Hyperreal: Adam Watkins’ Echoes of a Morning Star
As you head down the stairs at Bountiful Davis Art Center, you see the first piece of Echoes of a Morning Star, Adam Watkins’ collection of photographic tableaus. From his BeneathME series, the piece is titled The Mirror. An older woman, a small, bloody cut above her brow, stares imposingly from her lawn. The orange light of the porch is heightened, exposed against the blue light of night and pooling in the yard and across the autumn leaves. It has a hyper-realistic feeling, as though the piece could be an ad for a show on the CW, with all the mood and hyper-intention of a modern prestige drama. It’s a gripping first impression that flexes Watkins’ meticulous attention to composition.
The tableaus hit in waves. Often, the lighting is the most striking element. With some exceptions, Watkins is presenting pieces that play with light and dark in high exposure. Every light source is intensified with a high range of light and color—darks are visible and vibrant but can exist alongside the light, leading to a very balanced feeling for much of the color composition. The warmth of light at night is soft and melds into scenes like the end of a cigarette, a cherried hue. Breaking, similar to The Mirror, takes the scene of a man kneeling over a tote in his backyard at night and explodes the details out beyond what the naked eye could see: The shadows of night are bluer, contrasting the warmth of the light inside. And anchoring the composition is not just the man but his gaze, looking as if toward something.
The faces of Watkins’ subjects are often the second wave to hit me while absorbing his work. There is an ominous sense of detachment in most photos. Some people make eye contact with the camera while others look off in the distance or at each other, and the lighting of their bodies can sometimes make them feel out of place or superimposed. “I’ve become enamored [of] the subject’s ability to disassociate,” says Watkins. “I don’t see these as characters that are looking at me, [the photographer,] but perhaps looking to some omniscient viewer—a quiet plea to God.”
I found myself fixated on the gaze of most subjects, as they’re the element that can single-handedly direct the mood and narrative. Chicken Shit is a harrowing example of this: A woman stares at a box of spilt matches on her kitchen floor, a knife in her hand, her microwave filled with household cleaners, the beginning of a suicide note on the fridge, the door next to her slightly ajar, light gently pouring in. Even though her gaze is not toward us or with us, the heavy stare downward forces the empathy of the moment.
Sometimes, the gaze will reinforce the surreal rather than the hyperreal. In one of the most beautiful pieces, “Patience,” the subject’s gaze intensifies the narrative. A woman wearing a blue dress and yellow gloves in a diner stares at a burger as she prepares to eat it. It’s a close exterior shot, and she is taking off long, yellow dress gloves, which accentuate the yellow surface of the building, the sunset its windows reflect, even the lights inside. It’s an example of Watkins at his best, where all the elements are working in tandem for a pleasing and curious narrative, the woman patiently stripping her expensive wear in order to eat what looks like the nastiest burger. Her gaze is simple but knowing, a tacit acknowledgement of the absurd.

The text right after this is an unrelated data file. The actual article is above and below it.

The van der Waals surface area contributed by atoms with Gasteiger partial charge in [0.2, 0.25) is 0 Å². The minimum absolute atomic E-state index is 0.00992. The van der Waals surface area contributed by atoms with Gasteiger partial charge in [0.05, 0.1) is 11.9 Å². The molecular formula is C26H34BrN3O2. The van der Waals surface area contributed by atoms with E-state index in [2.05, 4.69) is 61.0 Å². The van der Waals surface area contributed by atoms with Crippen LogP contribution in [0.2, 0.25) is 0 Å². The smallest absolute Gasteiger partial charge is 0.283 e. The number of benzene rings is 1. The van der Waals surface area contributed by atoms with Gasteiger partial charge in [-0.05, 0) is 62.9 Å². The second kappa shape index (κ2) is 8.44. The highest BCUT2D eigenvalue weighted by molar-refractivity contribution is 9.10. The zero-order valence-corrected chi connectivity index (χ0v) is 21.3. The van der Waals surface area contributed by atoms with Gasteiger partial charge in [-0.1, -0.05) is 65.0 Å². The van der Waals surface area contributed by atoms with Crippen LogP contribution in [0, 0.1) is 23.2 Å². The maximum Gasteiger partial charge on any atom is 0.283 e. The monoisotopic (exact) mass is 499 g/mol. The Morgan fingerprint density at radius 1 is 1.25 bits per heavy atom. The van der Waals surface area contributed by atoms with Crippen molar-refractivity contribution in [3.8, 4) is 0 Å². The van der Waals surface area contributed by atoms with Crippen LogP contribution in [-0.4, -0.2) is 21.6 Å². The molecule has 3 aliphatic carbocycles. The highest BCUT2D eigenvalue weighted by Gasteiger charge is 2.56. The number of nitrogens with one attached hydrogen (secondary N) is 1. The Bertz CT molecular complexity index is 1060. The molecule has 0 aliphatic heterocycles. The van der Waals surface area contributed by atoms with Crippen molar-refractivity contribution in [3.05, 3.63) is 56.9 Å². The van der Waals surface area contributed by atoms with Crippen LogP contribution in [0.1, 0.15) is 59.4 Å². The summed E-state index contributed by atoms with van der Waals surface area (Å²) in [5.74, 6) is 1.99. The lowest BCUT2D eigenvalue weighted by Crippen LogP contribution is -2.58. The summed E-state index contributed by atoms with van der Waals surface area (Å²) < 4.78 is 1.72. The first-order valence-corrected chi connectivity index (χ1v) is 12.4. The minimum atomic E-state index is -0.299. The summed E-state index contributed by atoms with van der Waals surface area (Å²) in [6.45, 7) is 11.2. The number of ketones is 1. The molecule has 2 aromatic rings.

The pieces are all taken from individual series of tableaus and constitute a large part of Watkins’ work over the last few years. It is a time-consuming process to compose even the relatively uncomplicated works, partly because the location of each tableau is important and specific.
“I keep haunting the same places,” says Watkins. “I’ll be at a certain place, something will strike me as being unique, and I’ll return to that place over and over again.” These locations can seem completely benign or completely integral. The Two Of Us shows a person kneeling in front of a small set of stairs leading out of frame. The street is somewhat nondescript with only a few standout details beyond the lighting and color. On the other hand, in “Filling Spaces,” a lone person kneels on a theatre stage. A single stage light illuminates their presence as they stare at empty rows of seats. Even though the detail of the setting is inherently more playful, it’s the combination of lighting, the framing and the subject’s gaze that makes both images memorable.
The best piece, A Subtile Reformation: #1, shows a man in a jumpsuit standing just before the doorway to his home. He is caked with dirt, a shovel next to him. He stands not on the lawn and not inside, instead existing on the in-between space, staring across the boundary. “There’s a hesitation to move into a clean space,” says Watkins. “Something has to be accepted before any movement can take place.”
Moving between tableaus, each piece lays out a humble offering to linger. The obsessive detail is so intense that you may not feel all the layers of the composition at once, and that is OK, too. The subjects themselves seem rapt in their own tableau, perhaps as rapt as we are in ours.